I have a tables for logging, and a stored procedure to purge old data that has very slow DELETE performance, beyond what makes sense to me. I am looking for how to modify the tables or DELETE statements to perform reasonably well on LOB data. Alternatively, if there is an acknowledgement from Microsoft of the problem -- something like "we have fixed this with SQL server version x", or even "we see this performs poorly, but it is not a priority" -- that would work also.
This is running on Microsoft SQL Server 2012 (SP3). The below is substantially my actual table and code, just slightly simplified:
CREATE TABLE [LOG_VALUE]( [ID] [int] IDENTITY(1,1) NOT NULL, [VALUE] [varchar](max) NOT NULL, [CHECKSUM] [int] NOT NULL, [VALUE_LEN] [int] NOT NULL, CONSTRAINT [PK_LOG_REQUEST] PRIMARY KEY CLUSTERED ([ID] ASC) ) ON [PRIMARY] TEXTIMAGE_ON [PRIMARY]
The deletes in question are done with this:
WHILE (@@ROWCOUNT > 0) DELETE TOP (100) [LOG_VALUE] OUTPUT DELETED.[VALUE_LEN] INTO @DELETED_ROWS WHERE [ID] IN (SELECT [ID] FROM @DELETE_IDS);
The basic stored procedure process is:
- remove the values that reference the rows to be purged
- select the [ID] values from the LOB table where NOT EXISTS in the above log table, into table variable @DELETE_IDS
- delete top 100 rows at a time (to reduce/prevent contention/locking)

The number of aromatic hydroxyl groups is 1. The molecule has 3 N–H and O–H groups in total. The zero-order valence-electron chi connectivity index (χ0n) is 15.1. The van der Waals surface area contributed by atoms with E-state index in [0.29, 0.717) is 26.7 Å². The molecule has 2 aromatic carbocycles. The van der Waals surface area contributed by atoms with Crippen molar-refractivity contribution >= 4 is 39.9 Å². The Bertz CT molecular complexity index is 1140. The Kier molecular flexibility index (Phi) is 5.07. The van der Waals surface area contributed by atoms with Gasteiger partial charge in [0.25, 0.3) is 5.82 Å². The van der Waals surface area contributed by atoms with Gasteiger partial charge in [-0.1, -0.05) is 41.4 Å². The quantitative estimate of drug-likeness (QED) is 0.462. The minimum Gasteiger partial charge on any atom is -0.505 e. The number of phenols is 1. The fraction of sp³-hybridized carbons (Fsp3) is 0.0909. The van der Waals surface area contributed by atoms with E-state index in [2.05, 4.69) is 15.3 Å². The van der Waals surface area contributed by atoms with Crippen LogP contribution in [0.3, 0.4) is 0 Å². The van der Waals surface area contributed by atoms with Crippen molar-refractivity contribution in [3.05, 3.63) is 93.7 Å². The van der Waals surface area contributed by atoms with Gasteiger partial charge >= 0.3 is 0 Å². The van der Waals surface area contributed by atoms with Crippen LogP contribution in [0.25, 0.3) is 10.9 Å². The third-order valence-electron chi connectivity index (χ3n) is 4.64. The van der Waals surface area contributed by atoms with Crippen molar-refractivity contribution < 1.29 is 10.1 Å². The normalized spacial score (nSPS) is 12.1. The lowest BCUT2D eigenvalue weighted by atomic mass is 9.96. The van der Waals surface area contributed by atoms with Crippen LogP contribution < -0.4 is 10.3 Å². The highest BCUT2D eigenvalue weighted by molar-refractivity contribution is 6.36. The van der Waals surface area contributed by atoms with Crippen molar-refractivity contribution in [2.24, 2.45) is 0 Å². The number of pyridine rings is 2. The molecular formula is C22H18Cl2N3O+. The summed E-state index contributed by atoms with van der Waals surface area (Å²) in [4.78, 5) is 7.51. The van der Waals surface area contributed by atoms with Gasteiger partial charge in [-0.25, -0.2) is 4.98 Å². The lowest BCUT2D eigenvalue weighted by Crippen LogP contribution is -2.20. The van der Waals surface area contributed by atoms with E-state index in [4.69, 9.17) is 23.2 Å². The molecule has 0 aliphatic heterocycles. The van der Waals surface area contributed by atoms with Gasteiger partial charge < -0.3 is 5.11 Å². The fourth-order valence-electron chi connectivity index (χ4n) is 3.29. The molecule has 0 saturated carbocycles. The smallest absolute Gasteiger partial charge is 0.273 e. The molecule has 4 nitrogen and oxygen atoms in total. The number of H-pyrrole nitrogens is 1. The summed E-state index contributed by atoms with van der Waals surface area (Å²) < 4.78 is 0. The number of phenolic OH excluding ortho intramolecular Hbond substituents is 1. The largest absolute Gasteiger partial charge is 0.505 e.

It definitely appears that the LOB data must be loaded into memory on the server in order to be deleted. Support: 1) when I insert 12 thousand rows into the table, it can be nearly instantaneous 2) retrieving 12 thousand rows is nearly instantaneous 3) once they are no longer in cache, both selecting and deleting the same 12 thousand rows takes ~40 seconds.
The most related question I could find is at: https://serverfault.com/questions/241893/delete-performance-for-lob-data-in-sql-server from 2011, but sadly has no satisfactory answer. I'm just hoping that asking this on dba.stackexchange.com will find a more knowledgeable audience :). That question's author definitely knew more about this than me, but as I read it the central points are:
- when deleting rows, SQL server normally just marks them as deleted, and they are actually cleaned up by a "Ghost Cleanup Task" later on
- when deleting LOB data, eXclusive locks are placed on all of the LOB data pages during the delete, and the pages are deallocated
- when the pages are not in the buffer cache, these eXclusive locks wait for the pages to be loaded into memory
- these pages being deallocated happens "up-front", not in a cleanup task. This means that the delete operation always waits on the data to be loaded before the statement finishes, unlocking the relevant rows
It seems like this deallocation should happen in a clean-up task, and not up-front. And since the LOB data is not referenced in the predicate (or OUTPUT), there should be no need to load it into the cache at all.
More information which may be relevant, but I don't think it is:
- the values are often over 100KB, but vary significantly in size
- the other table that points to the [LOG_VALUE].[ID] is not enforced with Referential Integrity
- the @DELETED_ROWS table is accumulated to note, at the end of the stored procedure, how many rows and bytes were deleted
- there are currently 1.1 million rows, and by the value of the IDENTITY, there were only ever 1.6 million
- There are no triggers
- Currently, Ghost Record Count = 0
ALLOW_SNAPSHOT_ISOLATIONare both OFF.
The whole database (and others on the same server) perform as I would expect in all cases except deleting/updating LOB data.